bishop of Autun and martyr. He was educated at the court of King Clotaire II and by a priest of Poitiers, chosen by Dudon, Leger's uncle and bishop of that city; he became a deacon at twenty and archdeacon soon after. Once ordained priest he became abbot of Saint-Maixent (653), which he reformed by introducing the Rule of St Benedict. He was chosen as bishop of Autun by Bathild, the regent, of Anglo-Saxon origin. His appointment followed a long vacancy and put an end to the strife and bloodshed caused by rival candidates; he ruled as a reforming bishop: building churches, caring for the poor, holding synods, but also, like other bishops of his time, fortifying the town and becoming involved in secular and court affairs. In 673, on the death of Clotaire III, he supported Childeric II against the intrigues of Ebroin, the Neustrian palace-mayor. For a time all went well, but Childeric married a near-relative against his advice and without ecclesiastical approbation. Leger fell from favour and was banished to Luxeuil. Theoderic, however, restored Leger to Autun, but Ebroin pursued him with an army. Leger surrendered to avoid bloodshed, was blinded, mutilated, and finally beheaded.
Although his death was for political reasons, he was regarded as a martyr and his cult, centred on his tomb at ‘Sarcingum’ (= Saint-Léger in the Pas-de-Calais) and on Saint-Maixent, to which his relics were translated in 682, rapidly spread in France, came to England before the Norman Conquest, and became well established in monastic calendars and in the Sarum Rite. Five ancient English churches are dedicated to him. He is represented on screens at Ashton and Wolborough (Devon). But the famous horse-race is named not after him, but after an 18th-century Colonel St Leger. Feast: 2 October.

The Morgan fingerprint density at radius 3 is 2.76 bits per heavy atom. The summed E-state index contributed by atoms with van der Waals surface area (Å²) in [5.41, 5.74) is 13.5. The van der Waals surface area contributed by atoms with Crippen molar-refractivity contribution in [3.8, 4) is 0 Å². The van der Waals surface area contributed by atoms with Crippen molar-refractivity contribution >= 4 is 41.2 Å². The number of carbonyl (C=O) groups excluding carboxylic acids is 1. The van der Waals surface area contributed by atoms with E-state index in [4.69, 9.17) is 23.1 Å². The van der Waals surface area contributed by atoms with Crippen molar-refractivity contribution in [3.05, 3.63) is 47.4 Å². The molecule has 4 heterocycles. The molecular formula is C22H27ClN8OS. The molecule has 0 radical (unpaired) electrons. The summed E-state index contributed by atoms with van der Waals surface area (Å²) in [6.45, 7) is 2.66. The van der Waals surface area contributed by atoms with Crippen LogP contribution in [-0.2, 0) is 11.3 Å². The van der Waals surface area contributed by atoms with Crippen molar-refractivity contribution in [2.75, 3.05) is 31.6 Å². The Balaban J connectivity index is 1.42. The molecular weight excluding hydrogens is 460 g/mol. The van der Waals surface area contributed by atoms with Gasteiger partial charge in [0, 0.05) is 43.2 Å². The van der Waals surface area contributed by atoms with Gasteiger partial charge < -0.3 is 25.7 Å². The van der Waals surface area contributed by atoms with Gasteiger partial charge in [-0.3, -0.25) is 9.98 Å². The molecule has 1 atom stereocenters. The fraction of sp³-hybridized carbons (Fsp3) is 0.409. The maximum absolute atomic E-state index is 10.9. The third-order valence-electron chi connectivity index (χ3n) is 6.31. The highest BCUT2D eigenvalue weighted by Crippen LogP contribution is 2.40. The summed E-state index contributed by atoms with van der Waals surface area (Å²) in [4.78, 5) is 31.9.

AA.SS. Oct. I (1765), 355–491 (contains two early but not contemporary Lives, based on a lost original, provisionally reconstituted by B. Krusch, M.G.H., Scriptores rerum merov., v (1910), 249–362); F. Camerlinck, Saint Léger (1910) and A. Lesage, Le Fondateur de Liège (1919); B.L.S., x. 10–11; N.C.E., viii. 654–5.